Pheromone Science 101: How Exactly Do They Work?

Interested in the science behind pheromones?  There are a lot of articles and research papers out there with competing views on pheromones, but we decided to boil everything down to the basics and show you how pheromones work without too much of the dense and wordy techno-babble that make so many research papers hard to understand.  We firmly believe in the power of pheromones and the science that backs it up, and after reading this article, hopefully you will too!

 

What are pheromones?

 

The word “pheromone” was coined by researchers in the 50s and is derived from the Greek words “pherein” (to carry) and “hormon” (to excite).  Basically, pheromones are chemicals that carry messages that can evoke sexual and social responses from other members of the same species.  In many animals, this response is easy to see.  For instance, when introduced to the pheromones of a male rat, female rats will raise their rear ends in a mating posture.

 

In humans, responses to pheromones have been a bit harder to research because they are a bit more complex than the basic sexual responses of most animals.  Before the 1990s, most scientists didn’t even believe that humans have a vomeronasal organ (VNO), which is the organ found in the noses of most mammals that allows them to detect and respond to pheromones.  In the 90s and beyond, researchers proved both that humans have a VNO and that the human VNO can detect even tiny amounts of pheromones [1].

 

In the years since then, scientists have found evidence that our sense of smell can detect and respond to chemical signals given through body odor and pheromones.  For instance, human female pheromones can regulate ovulation in other women [2] and human male sweat (where some pheromones naturally occur) can change the mood and hormone levels in women [3].

 

What are the differences between specific pheromones?

 

New pheromones produced by humans are being discovered every year, but most pheromone studies have looked at two of the most commonly used pheromones: AndrosteNONE and AndrosteNOL.  These chemicals are produced by humans in our bodily fluids, and can be synthesized for use in pheromone products.  Pheromone users and researchers report many differences between these pheromones.  In later articles, we will focus on specific pheromone chemicals and the differences between them.  Here are a few examples of research into specific pheromone chemicals.

 

Studies have shown that androsteNOL can cause women to see men as more attractive than they normally would.  In one study, researchers gave androsteNOL covered necklaces to 38 men and 38 women to wear while they slept.  The next day, researchers found that women who wore the necklace had noticeably more contact with men [4].  Another study found that when people are under the influence of androsteNOL, they rated photos of women as more attractive and they rated photos of men as friendlier and warmer [5].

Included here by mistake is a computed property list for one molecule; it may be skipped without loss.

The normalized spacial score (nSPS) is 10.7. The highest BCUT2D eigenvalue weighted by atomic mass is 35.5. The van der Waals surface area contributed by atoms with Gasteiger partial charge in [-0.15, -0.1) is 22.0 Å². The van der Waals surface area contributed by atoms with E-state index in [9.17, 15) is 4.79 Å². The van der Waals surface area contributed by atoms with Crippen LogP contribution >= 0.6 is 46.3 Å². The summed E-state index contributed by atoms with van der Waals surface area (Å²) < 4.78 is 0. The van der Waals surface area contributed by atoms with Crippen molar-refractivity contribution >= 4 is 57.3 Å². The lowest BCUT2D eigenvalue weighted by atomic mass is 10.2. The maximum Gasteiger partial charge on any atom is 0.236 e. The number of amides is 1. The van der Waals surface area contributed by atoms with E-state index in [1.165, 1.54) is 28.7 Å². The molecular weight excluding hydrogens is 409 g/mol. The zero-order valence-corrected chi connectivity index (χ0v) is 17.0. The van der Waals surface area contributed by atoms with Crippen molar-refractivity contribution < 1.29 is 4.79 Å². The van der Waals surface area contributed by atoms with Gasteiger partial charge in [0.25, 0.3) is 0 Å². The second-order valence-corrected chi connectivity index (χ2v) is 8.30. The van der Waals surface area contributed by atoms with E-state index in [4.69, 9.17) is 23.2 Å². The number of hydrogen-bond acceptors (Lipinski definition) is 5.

AndrosteNONE is slightly less well researched, but one study in particular found that AndrosteNONE affects how women emotionally evaluate men [6].  This study also found that women react more positively to AndrosteNONE while they were ovulating.

 

There’s still a lot to learn

 

Overall, scientists still have much to learn about pheromones and their role in human sexuality.  Research into human pheromones was not even taken seriously until the 90s, and in the coming years there will be many interesting new finds.

 

Make sure to keep reading our blog (we recommend starting with the Pheromone Science section) for more information on pheromone science and how pheromone users can maximize their value.  If you have any new research articles you’d like us to talk about, let us know in an email or in the comments!

 

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References

 

1. Monti-Bloch L, Grosser BI. Effect of putative pheromones on the electrical activity of the human vomeronasal organ and olfactory epithelium. J Steroid Biochem Mol Biol 1991; 39:573-82.

 

2. Stern K, McClintock MK. Regulation of ovulation by human pheromones. Nature 1998; 392:177-9.

 

3. Preti G, Wysocki CJ, Barnhart K, Sonheimer SJ, Leyden JJ. Male axillary extracts effect lutenizing hormone (LH) pulsing in female recipients. Poster presentation at the 23rd Association for Chemoreception Sciences Annual Meeting; 2001.

 

4. Cowley JJ, Brooksbank BWL. Human exposure to putative pheromones and changes in aspects of social behavior. J Steroid Biochem Mol Biol 1991; 39:647-59.

 

5. Kirk-Smith M, Booth DA, Carroll D, Davies P. Human social attitudes affected by androstenol. Res Comm Psychol Psychiat Behav 1978; 3:379-84.

 

6. Grammer K. 5 alpha-androst-16-en-3-one: A Male Pheromone? A Brief Report. Ethol Sociobiol 1993; 14:201-8.

 

These statements have not been evaluated by the Food and Drug Administration. These products are not intended to diagnose, treat, cure, or prevent any disease.

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